Your visitors' attention is attracted to visually salient stimuli. This is the principle that we call visual saliency. In this blog post, you will find out how you can apply this to increase the conversion of your website.
What is visual saliency
It is important to first understand what visual saliency or "visual prominence" is. Your eyes cannot see your entire environment sharply. You have a central field of vision that is sharp, and a peripheral field of vision that is somewhat blurred.
Your brain ultimately decides whether something in that peripheral field of vision is worth focusing on. That is the explanation that you were looking at THIS RED BOLD-PRINTED WORD without being so far in the text.
First you read the intermediate title and perhaps the first sentence of this intermediate, but your brain could not help focusing on the red haze in your peripheral field of vision. That is because the red differs greatly from the largely black text.
This mechanism ensured, for example, that our ancestors could quickly detected prey, or find colored berries among the bushes.
How can I apply this?
Suppose you could control your user's focus on your website just as I did with that red word. Then you could ensure that important call-to-action buttons or texts, such as contact now or buy now, are seen more and therefore receive more clicks.
A.K.A how can you increase your conversion? Here some tips to apply.
Tip #1: Color contrast
Contrasting and bright colors are more likely to stand out on your webpage. So give your buttons a clear color that contrasts with the rest of your website.
On this image, you can clearly see that scopeweb also uses contrast. The red (brand color) button is quite noticeable between the mainly white-gray layout.
Use a color wheel to see which colors contrast well when you later adjust the color of your CTAs.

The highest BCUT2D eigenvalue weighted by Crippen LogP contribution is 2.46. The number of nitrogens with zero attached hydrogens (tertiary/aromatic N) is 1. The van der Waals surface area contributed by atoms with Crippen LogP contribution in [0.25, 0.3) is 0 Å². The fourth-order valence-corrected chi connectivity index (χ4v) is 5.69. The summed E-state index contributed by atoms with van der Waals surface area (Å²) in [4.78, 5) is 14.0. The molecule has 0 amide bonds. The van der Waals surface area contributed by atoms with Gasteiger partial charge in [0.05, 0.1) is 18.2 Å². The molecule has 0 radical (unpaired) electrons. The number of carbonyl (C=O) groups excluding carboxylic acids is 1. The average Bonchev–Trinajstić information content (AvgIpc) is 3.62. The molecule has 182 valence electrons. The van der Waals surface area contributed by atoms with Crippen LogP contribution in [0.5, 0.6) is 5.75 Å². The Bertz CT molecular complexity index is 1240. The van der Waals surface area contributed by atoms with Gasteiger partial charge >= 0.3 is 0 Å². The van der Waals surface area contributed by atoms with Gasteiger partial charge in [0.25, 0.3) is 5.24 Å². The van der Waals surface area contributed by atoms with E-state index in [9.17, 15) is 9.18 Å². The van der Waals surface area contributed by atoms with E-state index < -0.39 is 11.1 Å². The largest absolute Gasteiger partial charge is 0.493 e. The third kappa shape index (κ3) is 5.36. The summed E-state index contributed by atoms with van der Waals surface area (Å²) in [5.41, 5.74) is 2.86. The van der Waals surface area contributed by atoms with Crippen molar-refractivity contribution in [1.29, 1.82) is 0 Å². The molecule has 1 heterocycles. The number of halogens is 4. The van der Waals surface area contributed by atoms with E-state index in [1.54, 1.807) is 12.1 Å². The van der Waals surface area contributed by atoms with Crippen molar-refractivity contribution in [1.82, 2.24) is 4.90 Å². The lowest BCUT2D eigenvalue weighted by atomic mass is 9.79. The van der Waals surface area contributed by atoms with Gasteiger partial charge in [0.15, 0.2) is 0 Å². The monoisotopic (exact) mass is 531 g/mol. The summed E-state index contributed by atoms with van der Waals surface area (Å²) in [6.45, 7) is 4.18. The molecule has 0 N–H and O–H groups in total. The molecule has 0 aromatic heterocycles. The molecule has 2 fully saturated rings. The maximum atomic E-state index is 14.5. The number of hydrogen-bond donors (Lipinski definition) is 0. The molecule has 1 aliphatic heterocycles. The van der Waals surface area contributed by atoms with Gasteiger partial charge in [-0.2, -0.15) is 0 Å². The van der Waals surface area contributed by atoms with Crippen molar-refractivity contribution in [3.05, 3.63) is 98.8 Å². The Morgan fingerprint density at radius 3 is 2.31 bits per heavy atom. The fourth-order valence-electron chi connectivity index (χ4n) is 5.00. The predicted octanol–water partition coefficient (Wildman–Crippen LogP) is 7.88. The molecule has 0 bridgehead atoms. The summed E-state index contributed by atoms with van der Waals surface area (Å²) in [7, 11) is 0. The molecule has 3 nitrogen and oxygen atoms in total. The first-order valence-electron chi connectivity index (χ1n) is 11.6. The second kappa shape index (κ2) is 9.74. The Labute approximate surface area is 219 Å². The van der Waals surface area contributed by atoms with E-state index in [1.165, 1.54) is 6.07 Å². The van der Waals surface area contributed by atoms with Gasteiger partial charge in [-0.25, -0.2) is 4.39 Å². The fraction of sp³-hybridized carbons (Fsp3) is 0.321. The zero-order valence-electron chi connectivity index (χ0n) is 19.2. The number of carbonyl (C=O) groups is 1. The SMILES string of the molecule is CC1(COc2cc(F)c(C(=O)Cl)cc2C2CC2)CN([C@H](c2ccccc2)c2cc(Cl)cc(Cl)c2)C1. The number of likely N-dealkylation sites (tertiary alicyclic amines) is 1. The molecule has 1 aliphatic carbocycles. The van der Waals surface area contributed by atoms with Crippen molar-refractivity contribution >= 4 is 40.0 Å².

Tip #2: Use movement
Moving objects were especially interesting for our ancestors, as this could be a poisonous snake or their dinner that happened to pass by. That is why we can barely ignore something that moves, which makes it such a powerful element to use in your call-to-actions.
Some examples of movement:
- Change of color,
- button that suddenly becomes visible,
- GIF animation,
- and slide-in of text or pop-ups.
However, if you are not a fan of moving parts on your website, or just have static images, you can also use apparent movements.
Apparent movement is the term for images that give the feeling of movement without the image actually moving. You can achieve this by, for example, showing a still picture of an object that is clearly in motion: for example, people moving towards an object.
Tip #3: Size does matter
The bigger something is, the harder it stands out .. 🤨 ok, back on-topic. Make sure that texts that need to stand out are bold, not small and thin, preferably use a large thick font.
Tip #4: Use of patterns
An object that completely falls out of a pattern, or has a different pattern than its background, is very striking. For example, give your button a pattern of horizontal lines if your background contains vertical lines.
How can I test if it works?
Congrats! You have applied these tips and you probably now have striking call-to-action buttons and texts. But how can you know if this has worked effectively? Here four ways to test it.
This is the best way to test for visual saliency, but also the most expensive.
Eye tracking tracks the eye movements of test subjects to see where the focus of that person is.
The place on the page that is viewed a lot will light up in a heat map, if this is your call-to-action button you have applied visual saliency well!
At scopeweb we use HotJar to create heatmaps and funnels for every website after launch to monitor, improve and make changes wherever necessary, this ensures great conversion rates.
This method is much more accessible. Neuroscientists have developed an algorithm to indicate the most striking place on an image.
This algorithm can now be found in various software. Saliency Toolbox is an example of free saliency mapping software.
Google Analytics - Behavioral Flow
In Google Analytics you can find the behavioral flow of your users under the behavior section. Here you can see exactly how people go to which page on a certain page.
Check whether, for example, your website.com/contact page receives enough inflow from your homepage where the CTA contact us.
Whoop! I advise you to first check whether you yourself already apply visual saliency sufficiently to your website. Use the test methods just described for this. If you notice that there is actually room for improvement, then definitely apply the tips of this blog post and let us know on Twitter what positive results you have seen!
Do you want to make sure that you are carefree when it comes to improving your conversation rates? Contact us today to learn more about the possibilities.
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